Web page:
Knee arthroscopy is a surgical technique that allows surgeons to view the knee joint without making a large incision in the skin. Knee arthroscopy is used to treat a wide variety of conditions.
The knee joint is made up of the femur, tibia and patella (knee cap). All these bones are lined with articular (surface) cartilage. This articular cartilage acts as a shock absorber and allows a smooth low friction surface for the bones that make up the knee. Other important structures of the knee include:
- Meniscus: Between the tibia and femur lie two floating cartilages called menisci. The medial (inner) meniscus and the lateral (outer) meniscus rest on the tibial surface cartilage and are mobile. The menisci also act as shock absorbers and stabilizers.
- Ligaments: The knee is stabilized by ligaments that are both in and outside the joint. The medial and lateral collateral ligaments support the knee from excessive side-to-side movement. The (internal) anterior and posterior cruciate ligaments support the knee from buckling and giving way.
- Synovium: The knee joint is surrounded by a capsule (envelope) that produces a small amount of synovial (lubrication) fluid to help with smooth motion.
What to Expect
Knee arthroscopy is commonly performed under general anesthesia. Occasionally, the anesthesiologist will also perform a nerve block on the injured leg to help with pain management following surgery. During the procedure, the surgeon makes a small incision called a portal. An arthroscope, a small fiber optic high resolution camera, is then inserted into the joint. The camera displays images of the hip on a video screen. Other portals or small incisions can be made in order to use small surgical instruments and access the entirety of the knee joint.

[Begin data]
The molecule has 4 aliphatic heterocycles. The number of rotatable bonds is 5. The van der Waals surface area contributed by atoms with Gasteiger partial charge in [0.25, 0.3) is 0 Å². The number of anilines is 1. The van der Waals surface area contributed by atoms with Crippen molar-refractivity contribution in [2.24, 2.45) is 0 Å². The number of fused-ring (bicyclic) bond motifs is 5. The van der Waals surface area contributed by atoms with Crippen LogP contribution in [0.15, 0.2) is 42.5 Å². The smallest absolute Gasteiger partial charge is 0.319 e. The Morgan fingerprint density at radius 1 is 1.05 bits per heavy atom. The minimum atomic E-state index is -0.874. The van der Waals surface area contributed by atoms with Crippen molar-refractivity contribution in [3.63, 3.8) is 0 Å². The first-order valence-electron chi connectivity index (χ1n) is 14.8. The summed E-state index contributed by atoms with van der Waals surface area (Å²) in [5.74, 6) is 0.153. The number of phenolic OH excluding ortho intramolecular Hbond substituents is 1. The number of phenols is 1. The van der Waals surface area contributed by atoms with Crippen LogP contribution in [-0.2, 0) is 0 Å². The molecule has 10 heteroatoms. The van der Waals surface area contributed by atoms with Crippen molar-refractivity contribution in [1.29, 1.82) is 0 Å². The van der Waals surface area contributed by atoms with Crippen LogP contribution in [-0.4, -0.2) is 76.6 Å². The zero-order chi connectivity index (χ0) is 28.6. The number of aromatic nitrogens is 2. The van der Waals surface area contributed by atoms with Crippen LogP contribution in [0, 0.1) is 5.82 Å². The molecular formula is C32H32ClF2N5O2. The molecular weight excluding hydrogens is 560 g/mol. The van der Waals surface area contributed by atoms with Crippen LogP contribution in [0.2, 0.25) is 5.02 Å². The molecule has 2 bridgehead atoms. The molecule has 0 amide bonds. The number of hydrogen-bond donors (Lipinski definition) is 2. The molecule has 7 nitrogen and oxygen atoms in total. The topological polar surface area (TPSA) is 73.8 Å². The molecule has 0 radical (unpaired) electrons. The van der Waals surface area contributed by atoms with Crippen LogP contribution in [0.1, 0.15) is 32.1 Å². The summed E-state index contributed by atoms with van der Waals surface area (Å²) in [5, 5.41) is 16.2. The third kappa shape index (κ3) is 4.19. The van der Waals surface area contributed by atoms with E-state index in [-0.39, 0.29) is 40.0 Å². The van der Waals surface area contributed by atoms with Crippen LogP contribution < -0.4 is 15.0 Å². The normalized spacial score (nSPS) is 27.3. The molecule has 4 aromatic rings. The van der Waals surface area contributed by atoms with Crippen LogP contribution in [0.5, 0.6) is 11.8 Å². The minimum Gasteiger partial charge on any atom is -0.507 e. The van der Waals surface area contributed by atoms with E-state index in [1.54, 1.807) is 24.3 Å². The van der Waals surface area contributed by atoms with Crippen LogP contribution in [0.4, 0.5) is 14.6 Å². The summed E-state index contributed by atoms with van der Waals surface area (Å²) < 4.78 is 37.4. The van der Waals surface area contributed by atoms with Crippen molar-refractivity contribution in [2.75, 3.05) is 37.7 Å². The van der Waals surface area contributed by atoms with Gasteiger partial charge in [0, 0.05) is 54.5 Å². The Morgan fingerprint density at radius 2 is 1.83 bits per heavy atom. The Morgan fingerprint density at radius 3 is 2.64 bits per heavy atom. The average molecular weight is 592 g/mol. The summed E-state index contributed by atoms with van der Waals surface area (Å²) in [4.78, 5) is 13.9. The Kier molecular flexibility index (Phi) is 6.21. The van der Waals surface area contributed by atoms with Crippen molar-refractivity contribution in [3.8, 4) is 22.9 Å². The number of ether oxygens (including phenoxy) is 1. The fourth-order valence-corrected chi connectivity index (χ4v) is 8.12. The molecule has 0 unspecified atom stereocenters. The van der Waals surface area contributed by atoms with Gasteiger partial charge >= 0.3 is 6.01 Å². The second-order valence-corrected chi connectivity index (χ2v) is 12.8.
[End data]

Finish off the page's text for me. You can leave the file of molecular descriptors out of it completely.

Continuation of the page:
When is Knee Arthroscopy recommended?
A knee arthroscopy can help to diagnose and treat many conditions. Common indications for knee arthroscopy procedures include:
- Meniscus Tears- the cartilage is repair or trimmed to a stable rim
- Torn surface (articular) cartilage
- Removal of loose bodies (cartilage or bone that has broken off) and cysts
- Anterior or Posterior Cruciate ligament tears
- Patello-femoral (knee-cap) disorders
- Washout of infected knees
- General diagnostic purpose
Recovery and Risks
While recovery from knee arthroscopy is faster than recovery from traditional open knee surgery, the recovery time will ultimately depend on the initial injury or condition for which the procedure was performed. The procedure is often done at an outpatient surgery center, meaning the patient may go home on the same day. You may also be given crutches and a knee brace on the day of surgery. Many patients also require physical therapy to aid in the post operative rehabilitation of the knee.
The risks and complications of arthroscopic knee surgery are extremely small but may include bleeding, infection, injury to the blood vessels and nerves around the knee joint. There is also risk of DVT, knee stiffness. There is the possibility of continued pain following surgery. In general arthroscopic surgery does not improve knees that have well established osteoarthritis.
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Dr. Scott Faucett
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